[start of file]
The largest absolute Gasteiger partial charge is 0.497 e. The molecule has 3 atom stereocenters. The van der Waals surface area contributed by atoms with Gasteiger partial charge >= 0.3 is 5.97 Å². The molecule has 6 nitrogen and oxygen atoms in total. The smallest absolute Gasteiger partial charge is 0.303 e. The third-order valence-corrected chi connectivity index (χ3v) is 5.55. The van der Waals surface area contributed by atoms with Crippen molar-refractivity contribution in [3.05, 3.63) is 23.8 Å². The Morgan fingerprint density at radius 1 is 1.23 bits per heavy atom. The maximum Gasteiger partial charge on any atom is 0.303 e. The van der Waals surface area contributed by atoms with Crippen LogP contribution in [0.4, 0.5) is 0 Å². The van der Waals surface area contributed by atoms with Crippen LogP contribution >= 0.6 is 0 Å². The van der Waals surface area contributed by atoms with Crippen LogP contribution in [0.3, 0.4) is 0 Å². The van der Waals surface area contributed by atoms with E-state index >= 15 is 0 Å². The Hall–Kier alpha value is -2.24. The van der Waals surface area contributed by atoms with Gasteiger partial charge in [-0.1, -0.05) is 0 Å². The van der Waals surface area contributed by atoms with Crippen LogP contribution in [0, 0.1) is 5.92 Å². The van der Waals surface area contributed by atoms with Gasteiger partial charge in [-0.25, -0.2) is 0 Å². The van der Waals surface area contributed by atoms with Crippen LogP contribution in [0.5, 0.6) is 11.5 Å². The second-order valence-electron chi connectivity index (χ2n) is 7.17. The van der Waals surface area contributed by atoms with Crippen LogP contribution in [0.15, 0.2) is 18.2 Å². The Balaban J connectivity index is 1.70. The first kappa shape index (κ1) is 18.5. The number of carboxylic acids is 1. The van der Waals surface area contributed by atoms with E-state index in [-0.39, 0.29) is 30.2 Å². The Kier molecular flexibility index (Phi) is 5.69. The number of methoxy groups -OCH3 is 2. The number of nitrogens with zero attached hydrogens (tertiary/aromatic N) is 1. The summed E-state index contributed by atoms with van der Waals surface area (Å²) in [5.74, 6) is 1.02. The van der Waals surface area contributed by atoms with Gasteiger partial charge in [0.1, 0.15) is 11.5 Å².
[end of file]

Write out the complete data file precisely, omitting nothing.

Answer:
The largest absolute Gasteiger partial charge is 0.497 e. The molecule has 3 atom stereocenters. The van der Waals surface area contributed by atoms with Gasteiger partial charge >= 0.3 is 5.97 Å². The molecule has 6 nitrogen and oxygen atoms in total. The smallest absolute Gasteiger partial charge is 0.303 e. The third-order valence-corrected chi connectivity index (χ3v) is 5.55. The van der Waals surface area contributed by atoms with Crippen molar-refractivity contribution in [3.05, 3.63) is 23.8 Å². The Morgan fingerprint density at radius 1 is 1.23 bits per heavy atom. The maximum Gasteiger partial charge on any atom is 0.303 e. The van der Waals surface area contributed by atoms with Crippen LogP contribution in [0.4, 0.5) is 0 Å². The van der Waals surface area contributed by atoms with Crippen LogP contribution >= 0.6 is 0 Å². The van der Waals surface area contributed by atoms with Crippen LogP contribution in [0.3, 0.4) is 0 Å². The van der Waals surface area contributed by atoms with E-state index >= 15 is 0 Å². The Hall–Kier alpha value is -2.24. The van der Waals surface area contributed by atoms with Gasteiger partial charge in [-0.1, -0.05) is 0 Å². The van der Waals surface area contributed by atoms with Crippen LogP contribution in [0, 0.1) is 5.92 Å². The van der Waals surface area contributed by atoms with Gasteiger partial charge in [-0.25, -0.2) is 0 Å². The van der Waals surface area contributed by atoms with Crippen LogP contribution in [0.5, 0.6) is 11.5 Å². The second-order valence-electron chi connectivity index (χ2n) is 7.17. The van der Waals surface area contributed by atoms with Crippen LogP contribution in [0.15, 0.2) is 18.2 Å². The Balaban J connectivity index is 1.70. The first kappa shape index (κ1) is 18.5. The number of carboxylic acids is 1. The van der Waals surface area contributed by atoms with E-state index in [-0.39, 0.29) is 30.2 Å². The Kier molecular flexibility index (Phi) is 5.69. The number of methoxy groups -OCH3 is 2. The number of nitrogens with zero attached hydrogens (tertiary/aromatic N) is 1. The summed E-state index contributed by atoms with van der Waals surface area (Å²) in [5.74, 6) is 1.02. The van der Waals surface area contributed by atoms with Gasteiger partial charge in [0.1, 0.15) is 11.5 Å².